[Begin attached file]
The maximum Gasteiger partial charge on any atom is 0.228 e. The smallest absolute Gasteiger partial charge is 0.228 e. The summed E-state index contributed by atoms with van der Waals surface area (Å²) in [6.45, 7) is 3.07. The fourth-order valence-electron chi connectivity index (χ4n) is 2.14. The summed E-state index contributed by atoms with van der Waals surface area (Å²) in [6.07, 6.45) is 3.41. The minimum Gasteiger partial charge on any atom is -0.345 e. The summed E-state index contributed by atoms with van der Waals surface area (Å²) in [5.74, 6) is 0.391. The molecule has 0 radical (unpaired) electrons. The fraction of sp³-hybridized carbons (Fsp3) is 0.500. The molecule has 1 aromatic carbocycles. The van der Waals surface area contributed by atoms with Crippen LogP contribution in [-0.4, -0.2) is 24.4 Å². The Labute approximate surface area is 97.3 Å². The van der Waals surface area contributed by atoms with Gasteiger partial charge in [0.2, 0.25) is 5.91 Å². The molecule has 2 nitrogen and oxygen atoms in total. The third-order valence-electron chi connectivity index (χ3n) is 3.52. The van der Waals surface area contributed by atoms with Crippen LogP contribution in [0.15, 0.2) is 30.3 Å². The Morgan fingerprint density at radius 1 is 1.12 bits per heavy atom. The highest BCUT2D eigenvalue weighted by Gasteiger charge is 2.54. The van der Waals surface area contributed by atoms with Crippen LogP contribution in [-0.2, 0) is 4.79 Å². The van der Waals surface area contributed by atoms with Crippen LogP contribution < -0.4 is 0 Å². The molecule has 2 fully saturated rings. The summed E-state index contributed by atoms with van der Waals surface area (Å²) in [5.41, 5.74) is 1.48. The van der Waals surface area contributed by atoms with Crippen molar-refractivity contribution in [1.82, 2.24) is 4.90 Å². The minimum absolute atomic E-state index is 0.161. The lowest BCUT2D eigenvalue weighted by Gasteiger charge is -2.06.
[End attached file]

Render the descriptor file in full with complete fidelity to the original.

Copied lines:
The maximum Gasteiger partial charge on any atom is 0.228 e. The smallest absolute Gasteiger partial charge is 0.228 e. The summed E-state index contributed by atoms with van der Waals surface area (Å²) in [6.45, 7) is 3.07. The fourth-order valence-electron chi connectivity index (χ4n) is 2.14. The summed E-state index contributed by atoms with van der Waals surface area (Å²) in [6.07, 6.45) is 3.41. The minimum Gasteiger partial charge on any atom is -0.345 e. The summed E-state index contributed by atoms with van der Waals surface area (Å²) in [5.74, 6) is 0.391. The molecule has 0 radical (unpaired) electrons. The fraction of sp³-hybridized carbons (Fsp3) is 0.500. The molecule has 1 aromatic carbocycles. The van der Waals surface area contributed by atoms with Crippen LogP contribution in [-0.4, -0.2) is 24.4 Å². The Labute approximate surface area is 97.3 Å². The van der Waals surface area contributed by atoms with Gasteiger partial charge in [0.2, 0.25) is 5.91 Å². The molecule has 2 nitrogen and oxygen atoms in total. The third-order valence-electron chi connectivity index (χ3n) is 3.52. The van der Waals surface area contributed by atoms with Crippen LogP contribution in [0.15, 0.2) is 30.3 Å². The Morgan fingerprint density at radius 1 is 1.12 bits per heavy atom. The highest BCUT2D eigenvalue weighted by Gasteiger charge is 2.54. The van der Waals surface area contributed by atoms with Crippen LogP contribution in [-0.2, 0) is 4.79 Å². The van der Waals surface area contributed by atoms with Crippen LogP contribution < -0.4 is 0 Å². The molecule has 2 fully saturated rings. The summed E-state index contributed by atoms with van der Waals surface area (Å²) in [5.41, 5.74) is 1.48. The van der Waals surface area contributed by atoms with Crippen molar-refractivity contribution in [1.82, 2.24) is 4.90 Å². The minimum absolute atomic E-state index is 0.161. The lowest BCUT2D eigenvalue weighted by Gasteiger charge is -2.06.